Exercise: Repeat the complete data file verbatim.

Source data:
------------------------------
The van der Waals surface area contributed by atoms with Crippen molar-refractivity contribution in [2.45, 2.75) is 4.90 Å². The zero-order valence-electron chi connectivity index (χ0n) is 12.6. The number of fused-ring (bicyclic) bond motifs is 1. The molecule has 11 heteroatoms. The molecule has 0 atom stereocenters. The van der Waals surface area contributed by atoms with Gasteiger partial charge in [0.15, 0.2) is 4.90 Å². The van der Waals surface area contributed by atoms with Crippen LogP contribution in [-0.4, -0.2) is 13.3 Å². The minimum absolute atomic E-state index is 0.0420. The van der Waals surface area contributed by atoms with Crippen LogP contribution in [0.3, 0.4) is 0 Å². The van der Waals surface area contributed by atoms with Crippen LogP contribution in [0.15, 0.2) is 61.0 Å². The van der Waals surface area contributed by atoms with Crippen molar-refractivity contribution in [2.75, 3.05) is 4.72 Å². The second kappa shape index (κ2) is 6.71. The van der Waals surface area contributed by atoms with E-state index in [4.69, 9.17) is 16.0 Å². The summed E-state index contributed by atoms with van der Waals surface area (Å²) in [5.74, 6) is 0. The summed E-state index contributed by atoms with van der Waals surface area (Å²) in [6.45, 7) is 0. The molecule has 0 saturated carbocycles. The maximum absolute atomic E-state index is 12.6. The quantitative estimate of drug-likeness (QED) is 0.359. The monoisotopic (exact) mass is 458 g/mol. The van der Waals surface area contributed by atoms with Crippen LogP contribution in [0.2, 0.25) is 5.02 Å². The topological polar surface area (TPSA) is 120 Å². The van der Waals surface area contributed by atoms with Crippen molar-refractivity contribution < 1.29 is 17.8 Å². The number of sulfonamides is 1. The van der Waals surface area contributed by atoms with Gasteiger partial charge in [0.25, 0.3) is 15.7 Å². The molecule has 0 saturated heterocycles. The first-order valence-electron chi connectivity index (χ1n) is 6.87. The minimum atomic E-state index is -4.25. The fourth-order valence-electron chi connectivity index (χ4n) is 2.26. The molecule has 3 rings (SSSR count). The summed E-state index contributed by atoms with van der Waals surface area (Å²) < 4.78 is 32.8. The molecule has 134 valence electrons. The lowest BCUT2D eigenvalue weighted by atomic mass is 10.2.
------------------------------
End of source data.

The van der Waals surface area contributed by atoms with Crippen molar-refractivity contribution in [2.45, 2.75) is 4.90 Å². The zero-order valence-electron chi connectivity index (χ0n) is 12.6. The number of fused-ring (bicyclic) bond motifs is 1. The molecule has 11 heteroatoms. The molecule has 0 atom stereocenters. The van der Waals surface area contributed by atoms with Gasteiger partial charge in [0.15, 0.2) is 4.90 Å². The van der Waals surface area contributed by atoms with Crippen LogP contribution in [-0.4, -0.2) is 13.3 Å². The minimum absolute atomic E-state index is 0.0420. The van der Waals surface area contributed by atoms with Crippen LogP contribution in [0.3, 0.4) is 0 Å². The van der Waals surface area contributed by atoms with Crippen LogP contribution in [0.15, 0.2) is 61.0 Å². The van der Waals surface area contributed by atoms with Crippen molar-refractivity contribution in [2.75, 3.05) is 4.72 Å². The second kappa shape index (κ2) is 6.71. The van der Waals surface area contributed by atoms with E-state index in [4.69, 9.17) is 16.0 Å². The summed E-state index contributed by atoms with van der Waals surface area (Å²) in [5.74, 6) is 0. The summed E-state index contributed by atoms with van der Waals surface area (Å²) in [6.45, 7) is 0. The molecule has 0 saturated carbocycles. The maximum absolute atomic E-state index is 12.6. The quantitative estimate of drug-likeness (QED) is 0.359. The monoisotopic (exact) mass is 458 g/mol. The van der Waals surface area contributed by atoms with Crippen LogP contribution in [0.2, 0.25) is 5.02 Å². The topological polar surface area (TPSA) is 120 Å². The van der Waals surface area contributed by atoms with Crippen molar-refractivity contribution < 1.29 is 17.8 Å². The number of sulfonamides is 1. The van der Waals surface area contributed by atoms with Gasteiger partial charge in [0.25, 0.3) is 15.7 Å². The molecule has 0 saturated heterocycles. The first-order valence-electron chi connectivity index (χ1n) is 6.87. The minimum atomic E-state index is -4.25. The fourth-order valence-electron chi connectivity index (χ4n) is 2.26. The molecule has 3 rings (SSSR count). The summed E-state index contributed by atoms with van der Waals surface area (Å²) < 4.78 is 32.8. The molecule has 134 valence electrons. The lowest BCUT2D eigenvalue weighted by atomic mass is 10.2.